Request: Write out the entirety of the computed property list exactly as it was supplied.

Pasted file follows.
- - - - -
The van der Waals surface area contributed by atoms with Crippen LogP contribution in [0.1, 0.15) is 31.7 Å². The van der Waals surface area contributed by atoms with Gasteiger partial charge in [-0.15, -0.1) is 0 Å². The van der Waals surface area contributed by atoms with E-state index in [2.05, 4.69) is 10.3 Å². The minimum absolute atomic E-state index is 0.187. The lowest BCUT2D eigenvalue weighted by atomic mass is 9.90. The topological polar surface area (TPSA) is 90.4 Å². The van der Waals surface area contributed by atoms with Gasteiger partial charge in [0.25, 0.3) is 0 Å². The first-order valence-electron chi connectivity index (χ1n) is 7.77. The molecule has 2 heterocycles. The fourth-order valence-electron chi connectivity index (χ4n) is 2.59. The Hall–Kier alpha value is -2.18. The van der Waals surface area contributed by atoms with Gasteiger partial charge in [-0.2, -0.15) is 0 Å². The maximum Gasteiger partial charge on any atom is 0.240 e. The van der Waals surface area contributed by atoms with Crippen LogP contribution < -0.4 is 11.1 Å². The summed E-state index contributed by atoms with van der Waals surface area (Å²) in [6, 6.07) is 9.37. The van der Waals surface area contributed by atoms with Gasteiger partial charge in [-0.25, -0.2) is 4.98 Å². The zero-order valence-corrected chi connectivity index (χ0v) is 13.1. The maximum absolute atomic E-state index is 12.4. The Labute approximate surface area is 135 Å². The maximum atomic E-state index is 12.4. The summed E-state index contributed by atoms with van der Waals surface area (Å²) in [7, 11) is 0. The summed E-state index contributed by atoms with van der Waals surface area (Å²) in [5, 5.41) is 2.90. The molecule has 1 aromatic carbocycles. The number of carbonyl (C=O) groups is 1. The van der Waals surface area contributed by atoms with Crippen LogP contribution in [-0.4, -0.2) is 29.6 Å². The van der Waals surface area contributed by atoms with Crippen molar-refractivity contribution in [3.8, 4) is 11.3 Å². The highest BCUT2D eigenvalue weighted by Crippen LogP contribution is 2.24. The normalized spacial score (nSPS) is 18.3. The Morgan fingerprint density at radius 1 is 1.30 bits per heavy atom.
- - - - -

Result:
The van der Waals surface area contributed by atoms with Crippen LogP contribution in [0.1, 0.15) is 31.7 Å². The van der Waals surface area contributed by atoms with Gasteiger partial charge in [-0.15, -0.1) is 0 Å². The van der Waals surface area contributed by atoms with E-state index in [2.05, 4.69) is 10.3 Å². The minimum absolute atomic E-state index is 0.187. The lowest BCUT2D eigenvalue weighted by atomic mass is 9.90. The topological polar surface area (TPSA) is 90.4 Å². The van der Waals surface area contributed by atoms with Gasteiger partial charge in [0.25, 0.3) is 0 Å². The first-order valence-electron chi connectivity index (χ1n) is 7.77. The molecule has 2 heterocycles. The fourth-order valence-electron chi connectivity index (χ4n) is 2.59. The Hall–Kier alpha value is -2.18. The van der Waals surface area contributed by atoms with Gasteiger partial charge in [-0.2, -0.15) is 0 Å². The maximum Gasteiger partial charge on any atom is 0.240 e. The van der Waals surface area contributed by atoms with Crippen LogP contribution < -0.4 is 11.1 Å². The summed E-state index contributed by atoms with van der Waals surface area (Å²) in [6, 6.07) is 9.37. The van der Waals surface area contributed by atoms with Gasteiger partial charge in [-0.25, -0.2) is 4.98 Å². The zero-order valence-corrected chi connectivity index (χ0v) is 13.1. The maximum absolute atomic E-state index is 12.4. The Labute approximate surface area is 135 Å². The maximum atomic E-state index is 12.4. The summed E-state index contributed by atoms with van der Waals surface area (Å²) in [7, 11) is 0. The summed E-state index contributed by atoms with van der Waals surface area (Å²) in [5, 5.41) is 2.90. The molecule has 1 aromatic carbocycles. The number of carbonyl (C=O) groups is 1. The van der Waals surface area contributed by atoms with Crippen LogP contribution in [-0.4, -0.2) is 29.6 Å². The van der Waals surface area contributed by atoms with Crippen molar-refractivity contribution in [3.8, 4) is 11.3 Å². The highest BCUT2D eigenvalue weighted by Crippen LogP contribution is 2.24. The normalized spacial score (nSPS) is 18.3. The Morgan fingerprint density at radius 1 is 1.30 bits per heavy atom.